Not all pawns that can't advance are backward pawns. Take the example above of pawn on 4 v. 3, No. 11&12. Neither on the 3rd rank would be considered backward pawns, even though they cannot advance without capture. They have pawns behind them that defend them.
On page 86, H&M-S detail what is an acceptable backward pawn. Using the reverse, we can deduce that if:
- It cannot be safely advanced before it is fixed;
- The opponent can open (half open) the file to attack it frontally; or
- It cannot be sheltered by an outpost ahead of it on the file.
No. 52, p. 82, shows a typical examples of backward pawns. The Queenside example shows (to my mind) a true backward pawn. It is at the base of a pawn chain (this is where backward pawns usually are). If it advances, it dies. It is fixed. The Kingside example I would not classify as a backward Black pawn, but instead a Kingside Majority for White. I think on the right there is only one point to be given, and it would be a plus point for White. However, because of the left side of the board, there would be a minus one for Black because of his backward pawn. Thus White has a net of plus two.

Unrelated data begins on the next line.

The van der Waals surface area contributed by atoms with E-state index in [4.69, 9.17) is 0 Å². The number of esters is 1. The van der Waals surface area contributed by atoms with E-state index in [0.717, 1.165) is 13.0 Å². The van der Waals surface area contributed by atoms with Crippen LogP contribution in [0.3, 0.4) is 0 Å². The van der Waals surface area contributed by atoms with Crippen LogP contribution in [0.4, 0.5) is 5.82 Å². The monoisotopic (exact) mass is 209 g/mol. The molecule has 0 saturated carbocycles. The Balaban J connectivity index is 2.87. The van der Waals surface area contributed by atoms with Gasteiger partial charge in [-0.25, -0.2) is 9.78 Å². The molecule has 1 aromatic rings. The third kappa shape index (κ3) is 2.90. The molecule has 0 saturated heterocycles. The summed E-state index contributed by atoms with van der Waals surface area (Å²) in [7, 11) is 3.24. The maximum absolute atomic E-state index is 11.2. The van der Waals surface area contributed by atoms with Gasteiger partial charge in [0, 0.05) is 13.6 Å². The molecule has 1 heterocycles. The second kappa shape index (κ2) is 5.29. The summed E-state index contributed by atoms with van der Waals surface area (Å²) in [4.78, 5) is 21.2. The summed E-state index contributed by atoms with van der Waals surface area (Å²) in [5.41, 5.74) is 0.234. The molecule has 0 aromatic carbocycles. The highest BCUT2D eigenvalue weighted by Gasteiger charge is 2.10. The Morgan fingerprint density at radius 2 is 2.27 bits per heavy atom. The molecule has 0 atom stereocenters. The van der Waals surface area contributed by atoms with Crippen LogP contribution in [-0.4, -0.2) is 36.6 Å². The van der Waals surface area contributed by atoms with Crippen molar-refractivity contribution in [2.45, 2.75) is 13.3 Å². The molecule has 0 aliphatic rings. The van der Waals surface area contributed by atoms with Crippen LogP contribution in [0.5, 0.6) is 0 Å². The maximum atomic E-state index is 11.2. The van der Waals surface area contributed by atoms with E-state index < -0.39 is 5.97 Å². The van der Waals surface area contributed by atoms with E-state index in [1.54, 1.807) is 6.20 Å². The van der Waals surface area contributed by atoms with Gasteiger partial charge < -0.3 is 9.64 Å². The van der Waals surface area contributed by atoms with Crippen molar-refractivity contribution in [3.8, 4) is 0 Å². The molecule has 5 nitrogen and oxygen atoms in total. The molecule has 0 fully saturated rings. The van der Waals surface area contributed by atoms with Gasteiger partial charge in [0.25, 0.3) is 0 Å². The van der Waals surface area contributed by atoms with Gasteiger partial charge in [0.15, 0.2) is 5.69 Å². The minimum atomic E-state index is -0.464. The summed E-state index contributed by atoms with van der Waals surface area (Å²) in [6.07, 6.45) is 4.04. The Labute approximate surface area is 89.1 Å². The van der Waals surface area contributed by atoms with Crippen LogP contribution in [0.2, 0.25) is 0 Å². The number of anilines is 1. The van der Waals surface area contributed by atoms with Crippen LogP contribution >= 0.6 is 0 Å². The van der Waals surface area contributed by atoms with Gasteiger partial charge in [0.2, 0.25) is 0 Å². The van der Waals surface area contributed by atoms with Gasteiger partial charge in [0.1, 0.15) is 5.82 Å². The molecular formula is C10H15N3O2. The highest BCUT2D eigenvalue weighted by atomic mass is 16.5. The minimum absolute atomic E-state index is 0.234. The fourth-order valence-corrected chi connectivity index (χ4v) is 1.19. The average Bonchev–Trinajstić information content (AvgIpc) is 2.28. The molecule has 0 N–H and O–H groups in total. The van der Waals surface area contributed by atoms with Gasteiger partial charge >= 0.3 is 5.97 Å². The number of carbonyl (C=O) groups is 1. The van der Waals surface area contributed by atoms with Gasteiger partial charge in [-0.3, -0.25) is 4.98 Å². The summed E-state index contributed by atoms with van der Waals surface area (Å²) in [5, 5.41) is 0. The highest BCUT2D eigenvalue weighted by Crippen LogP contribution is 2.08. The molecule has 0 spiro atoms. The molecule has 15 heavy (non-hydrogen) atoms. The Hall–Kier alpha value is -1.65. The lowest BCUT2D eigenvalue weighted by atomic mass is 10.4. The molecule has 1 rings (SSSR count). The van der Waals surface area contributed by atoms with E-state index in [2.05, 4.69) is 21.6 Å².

I would count the above pawn as backward because it cannot advance. I would also count a pawn as backward if it is at the base of a pawn chain (even a 2 pawn chain) and can be attacked. This is where your COA Control tab comes in handy. Sometimes a pawn is not colored under this tab, and that means it is not under attack. But if the opponent`s color causes a tie or is a solid color, watch out! You could lose that pawn.
A backward pawn, because it has no pawn behind it to defend it, needs to be defended by a piece. This crimps that player's game, thus a minus point.